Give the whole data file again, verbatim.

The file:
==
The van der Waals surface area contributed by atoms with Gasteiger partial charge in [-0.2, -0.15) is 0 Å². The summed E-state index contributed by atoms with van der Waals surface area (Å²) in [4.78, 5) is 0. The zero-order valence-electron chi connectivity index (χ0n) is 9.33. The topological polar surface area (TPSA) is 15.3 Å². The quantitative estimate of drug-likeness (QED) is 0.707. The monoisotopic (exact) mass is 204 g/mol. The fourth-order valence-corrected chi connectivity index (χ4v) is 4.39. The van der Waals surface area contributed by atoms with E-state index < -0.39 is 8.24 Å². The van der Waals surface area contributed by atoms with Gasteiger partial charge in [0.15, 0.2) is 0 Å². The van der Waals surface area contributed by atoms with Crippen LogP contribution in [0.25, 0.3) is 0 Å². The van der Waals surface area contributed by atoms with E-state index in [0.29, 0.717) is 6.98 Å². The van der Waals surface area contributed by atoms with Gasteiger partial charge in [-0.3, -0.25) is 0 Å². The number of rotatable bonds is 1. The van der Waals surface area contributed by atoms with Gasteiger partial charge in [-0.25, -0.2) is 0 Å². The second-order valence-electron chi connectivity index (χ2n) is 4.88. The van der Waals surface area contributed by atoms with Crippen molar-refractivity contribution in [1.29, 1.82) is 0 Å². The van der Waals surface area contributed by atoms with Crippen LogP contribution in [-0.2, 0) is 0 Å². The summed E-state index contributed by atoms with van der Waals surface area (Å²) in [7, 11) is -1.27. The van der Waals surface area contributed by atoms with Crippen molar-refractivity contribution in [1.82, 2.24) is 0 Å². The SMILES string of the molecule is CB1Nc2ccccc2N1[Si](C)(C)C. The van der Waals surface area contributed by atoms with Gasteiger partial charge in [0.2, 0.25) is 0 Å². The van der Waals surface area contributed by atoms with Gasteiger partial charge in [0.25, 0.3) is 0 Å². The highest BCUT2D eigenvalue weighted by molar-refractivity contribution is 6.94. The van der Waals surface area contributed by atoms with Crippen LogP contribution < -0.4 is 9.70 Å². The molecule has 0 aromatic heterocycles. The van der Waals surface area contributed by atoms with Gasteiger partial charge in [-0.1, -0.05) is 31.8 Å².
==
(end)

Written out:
The van der Waals surface area contributed by atoms with Gasteiger partial charge in [-0.2, -0.15) is 0 Å². The summed E-state index contributed by atoms with van der Waals surface area (Å²) in [4.78, 5) is 0. The zero-order valence-electron chi connectivity index (χ0n) is 9.33. The topological polar surface area (TPSA) is 15.3 Å². The quantitative estimate of drug-likeness (QED) is 0.707. The monoisotopic (exact) mass is 204 g/mol. The fourth-order valence-corrected chi connectivity index (χ4v) is 4.39. The van der Waals surface area contributed by atoms with E-state index < -0.39 is 8.24 Å². The van der Waals surface area contributed by atoms with Gasteiger partial charge in [0.15, 0.2) is 0 Å². The van der Waals surface area contributed by atoms with Crippen LogP contribution in [0.25, 0.3) is 0 Å². The van der Waals surface area contributed by atoms with E-state index in [0.29, 0.717) is 6.98 Å². The van der Waals surface area contributed by atoms with Gasteiger partial charge in [-0.3, -0.25) is 0 Å². The number of rotatable bonds is 1. The van der Waals surface area contributed by atoms with Gasteiger partial charge in [-0.25, -0.2) is 0 Å². The second-order valence-electron chi connectivity index (χ2n) is 4.88. The van der Waals surface area contributed by atoms with Crippen molar-refractivity contribution in [1.29, 1.82) is 0 Å². The van der Waals surface area contributed by atoms with Crippen LogP contribution in [-0.2, 0) is 0 Å². The summed E-state index contributed by atoms with van der Waals surface area (Å²) in [7, 11) is -1.27. The van der Waals surface area contributed by atoms with Crippen molar-refractivity contribution in [1.82, 2.24) is 0 Å². The SMILES string of the molecule is CB1Nc2ccccc2N1[Si](C)(C)C. The van der Waals surface area contributed by atoms with Gasteiger partial charge in [0.2, 0.25) is 0 Å². The van der Waals surface area contributed by atoms with Gasteiger partial charge in [0.25, 0.3) is 0 Å². The highest BCUT2D eigenvalue weighted by molar-refractivity contribution is 6.94. The van der Waals surface area contributed by atoms with Crippen LogP contribution < -0.4 is 9.70 Å². The molecule has 0 aromatic heterocycles. The van der Waals surface area contributed by atoms with Gasteiger partial charge in [-0.1, -0.05) is 31.8 Å².